There is a pretty good story behind this. That is, how we found and managed the OAuth protocol security threat identified last week. In many ways, the story is much more important and interesting than the actual technical details of the exploit.
For everyone involved, this was a first-of-a-kind experience: managing a specification security hole (as opposed to a software bug) in an open specification, with an open community, and no clear governance model. Where do you even begin?
But right now, I know you want the technical details.
If you are reading this, I assume you have a basic understanding of how OAuth works. If you don’t please take a few minutes to read at least the first two parts of my Beginner’s Guide to OAuth.
The first part will give you a general overview and second will take you through the user workflow. It is the workflow that is important here. The rest of the guide deals with security and signatures, but the content of these posts, surprisingly, is not involved in this attack.
I’ll start with what this attack is not about; it does not involve stealing usernames or passwords; it does not involve stealing tokens, secrets, or Consumer Keys; in fact, no part of the OAuth signature workflow is involved. This is not a cryptographic attack. And it does not violate the principal of a user granting access to a specific application. All that remains intact.
You might think I am stalling, but it is critical for people to understand both what is broken, as well as what is still secure (that is, no known exploits identified). It is important because even after this is made public, there will be plenty of OAuth-powered services up and running and I want you to feel safe using them.
Understanding the exact details of security threats is important in order to prevent exploits and fix the specification. But it is equally important to know what is working well and can be trusted.
For example, many applications use OAuth for 2-legged requests that do not involve user authorization and are unaffected by this threat. As a community effort, a big part of our work is to build adoption and support for the protocol. We need to fully disclose threats, and also make sure the reputation of the protocol is not damaged by misunderstandings and speculations.
The identified threat is a session fixation attack, empowered by a social engineering attack. The basic idea is that an attacker tricks an application using an OAuth API (a Consumer) to give it access to someone else’s resources (via an Access Token). The attacker never gets the Access Token itself, just the ability to use the application. But since the application has the Access Token, the attacker can use it to access the victim’s resources.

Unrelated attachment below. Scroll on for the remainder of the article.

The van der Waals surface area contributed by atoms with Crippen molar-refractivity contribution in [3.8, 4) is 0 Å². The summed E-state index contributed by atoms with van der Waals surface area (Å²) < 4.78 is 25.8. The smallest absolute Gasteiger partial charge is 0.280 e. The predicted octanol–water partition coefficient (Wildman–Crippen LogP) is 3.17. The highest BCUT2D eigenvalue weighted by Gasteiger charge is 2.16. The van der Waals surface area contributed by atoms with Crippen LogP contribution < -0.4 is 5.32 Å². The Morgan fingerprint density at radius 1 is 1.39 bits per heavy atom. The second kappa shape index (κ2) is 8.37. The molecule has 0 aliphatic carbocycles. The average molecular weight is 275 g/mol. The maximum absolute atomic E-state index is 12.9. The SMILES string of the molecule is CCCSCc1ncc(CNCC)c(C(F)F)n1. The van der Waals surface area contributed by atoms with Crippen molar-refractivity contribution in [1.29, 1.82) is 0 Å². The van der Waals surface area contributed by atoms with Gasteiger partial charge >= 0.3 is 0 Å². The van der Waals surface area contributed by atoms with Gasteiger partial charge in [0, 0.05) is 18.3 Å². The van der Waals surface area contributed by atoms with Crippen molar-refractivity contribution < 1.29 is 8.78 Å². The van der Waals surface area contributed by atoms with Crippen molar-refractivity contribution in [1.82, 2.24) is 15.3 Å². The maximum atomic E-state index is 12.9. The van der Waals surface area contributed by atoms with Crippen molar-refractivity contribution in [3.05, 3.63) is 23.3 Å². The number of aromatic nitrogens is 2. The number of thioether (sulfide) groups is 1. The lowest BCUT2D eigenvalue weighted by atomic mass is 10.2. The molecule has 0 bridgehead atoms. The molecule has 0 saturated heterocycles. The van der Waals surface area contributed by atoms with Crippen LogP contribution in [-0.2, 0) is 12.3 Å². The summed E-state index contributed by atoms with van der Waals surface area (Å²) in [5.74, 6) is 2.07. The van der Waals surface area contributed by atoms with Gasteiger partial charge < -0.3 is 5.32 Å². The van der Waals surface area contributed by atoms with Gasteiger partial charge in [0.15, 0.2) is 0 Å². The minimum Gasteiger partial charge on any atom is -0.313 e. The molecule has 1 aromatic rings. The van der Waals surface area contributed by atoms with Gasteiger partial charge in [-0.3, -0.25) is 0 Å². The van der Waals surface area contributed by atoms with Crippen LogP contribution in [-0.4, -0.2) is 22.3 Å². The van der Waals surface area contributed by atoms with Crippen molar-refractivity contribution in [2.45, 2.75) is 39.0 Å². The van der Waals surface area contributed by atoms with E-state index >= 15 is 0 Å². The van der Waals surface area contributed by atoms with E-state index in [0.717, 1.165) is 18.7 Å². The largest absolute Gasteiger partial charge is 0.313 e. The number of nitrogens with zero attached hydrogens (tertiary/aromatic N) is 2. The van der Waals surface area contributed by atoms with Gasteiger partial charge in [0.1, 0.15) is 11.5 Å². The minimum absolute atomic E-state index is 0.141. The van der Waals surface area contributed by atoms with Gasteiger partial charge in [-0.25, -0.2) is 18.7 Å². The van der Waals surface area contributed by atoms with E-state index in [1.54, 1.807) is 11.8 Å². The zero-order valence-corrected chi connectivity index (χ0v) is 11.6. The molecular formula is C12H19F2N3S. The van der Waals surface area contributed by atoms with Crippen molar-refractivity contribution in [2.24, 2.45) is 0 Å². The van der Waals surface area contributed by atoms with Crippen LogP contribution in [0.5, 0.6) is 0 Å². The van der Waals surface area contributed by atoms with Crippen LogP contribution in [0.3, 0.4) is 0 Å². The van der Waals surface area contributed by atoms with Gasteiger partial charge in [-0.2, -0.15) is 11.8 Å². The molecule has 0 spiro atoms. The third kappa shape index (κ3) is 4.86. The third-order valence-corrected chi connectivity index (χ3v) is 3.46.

The OAuth authorization workflow consists of three steps:
- The user initiates the flow by requesting the application to access his resources. This triggers the application to request a Request Token from the provider and redirect the user to the provider for authorization.
- The user signs into the provider and grants access to the application. If the user is educated about phishing attacks, he can verify that he is in fact giving his password to the provider and no one else.
- After granting access, the user is redirected back to the application to complete the flow and enable it access to his data.
A normal OAuth Flow looks like this:
An attacker starts the process by using an application account and asking to initiate the flow, which results in the application obtaining a Request Token and redirecting it to the provider. At this point, the attacker stops and takes note of the Request Token included in the redirection URI. The attacker may also modify the callback but we will get to that later.
The attacker then uses social engineering to trick a victim into following that link (the authorization URI from the redirection). This can be as simple as a blog post with a review of the application, inviting people to try it out. When someone clicks on that link, they are sent to the provider to authorize access.
Since this is what he wanted to do, the victim will not realize that he should have started at the application itself, and will continue to sign into the provider. Because of how we train people to look for phishing attacks, even an educated user will notice that he is at the right place.
The provider will then ask the user to grant access, identifying the right application. This will increase the comfort level of the user, since so far, everything checks out. The right provider and the right application. But as soon as the user grants access, the attacker can construct the callback URI (from either learning how the application works or from the callback parameter provided in the redirection URI) and return to the application.